The MACs reserve the right to request the PCS at any time.
Each individual time a patient is transported by ambulance, that transport must be reasonable and necessary regardless of whether a new prior authorization is required.
22. Do providers still have to send documentation even though my patient has been approved for 180 days?
No, you do not need to send in additional documentation once approved for 180 days unless the provider believes the beneficiary’s condition has significantly changed so they no longer meet the chronic conditions criteria.
23. Do I have to send in the new/current PCS or keep it on file if my patient has been approved for 180 days?
You need to keep a current PCS on file in the event it is needed for review.
1. Are we to assume that A0425 is inclusive with the authorization as it relates to either A0426 or A0428? It is not an option on the dropdown.
Only A0426 and A0428 can receive provisional prior authorization. Suppliers should bill for the associated mileage code (A0425) on the claims for A0426 and A0428.
1. Do you need to complete a prior authorization with Medicare or Medicare Advantage (MA) or both?
It applies to Medicare only. MA plans do not participate in this program. Contact the MA insurer for its specific policies.
2. Does this process only apply to Medicare and not Medicaid?
It applies to Medicare only.
3. If Safeguard Services has requested medical records for beneficiaries, are those beneficiaries eligible to receive prior authorization?
Suppliers and beneficiaries under review by a unified program integrity contractor (UPIC) are not eligible for the ambulance prior authorization program. Further, other contractors (CERT, UPICs, etc.) may have parameters outside of the prior authorization model that will suspend ambulance claims for another type of review.
If your claim is selected for review, guidance and directions will be provided on the additional documentation request letter from the requesting contractor.
4. How will hospital-owned suppliers be identified on claim submission?
Part A billers are excluded. The model does not apply to hospital ambulances.
5. Are beneficiaries with legal representatives excluded from the prior authorization initiative?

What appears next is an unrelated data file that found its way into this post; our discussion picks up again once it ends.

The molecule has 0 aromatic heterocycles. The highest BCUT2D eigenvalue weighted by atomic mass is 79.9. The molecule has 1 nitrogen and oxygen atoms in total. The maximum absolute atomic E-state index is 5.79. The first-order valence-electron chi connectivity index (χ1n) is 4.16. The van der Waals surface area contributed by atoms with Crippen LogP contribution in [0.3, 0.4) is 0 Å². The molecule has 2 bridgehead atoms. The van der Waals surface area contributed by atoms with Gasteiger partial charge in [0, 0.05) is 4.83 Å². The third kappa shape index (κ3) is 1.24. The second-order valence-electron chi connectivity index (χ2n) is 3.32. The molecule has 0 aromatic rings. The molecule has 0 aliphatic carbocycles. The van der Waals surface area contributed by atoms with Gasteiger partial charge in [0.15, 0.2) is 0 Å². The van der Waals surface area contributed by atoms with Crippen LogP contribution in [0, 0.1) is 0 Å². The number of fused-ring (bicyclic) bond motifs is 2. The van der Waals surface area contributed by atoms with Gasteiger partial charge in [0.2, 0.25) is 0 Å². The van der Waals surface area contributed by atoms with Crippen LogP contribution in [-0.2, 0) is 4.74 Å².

Beneficiaries with a representative payee are included in the repetitive scheduled non-emergent ambulance transportation services prior authorization program.
1. Once the 60-day period is up and we submit a subsequent request, do we need to get the physician to give us new medical records, and does the physician need to see the beneficiary again in order for you to accept it?
The medical records should paint a picture of the beneficiary's current medical condition(s), revealing medical necessity. The PCS must be valid for the requested start date. To be valid, the PCS cannot be dated more than 60 days in advance of the requested start date.
2. What medical records are you looking for from the nursing homes?
Medical records can include, but are not limited to doctor's progress notes, nursing notes, physical or occupational therapy notes, history and physical, the minimum data set, or nursing care plan.
3. When the beneficiary is a new admission to a nursing facility, where do we get medical records?
Refer to the beneficiary's physician or the beneficiary's previous treatment facility. Requests from the physician or the facility, the history and physical, progress notes, and/or discharge summary.
4. Does a nephrologist count as an attending physician?
A nephrologist can issue a PCS for a dialysis patient.
5. If I submit a detailed and comprehensive PCS that the physician completes, will it alone qualify as sufficient to support medical necessity?
No. Medical records from the physician or other certified healthcare professionals that support that PCS must also be submitted.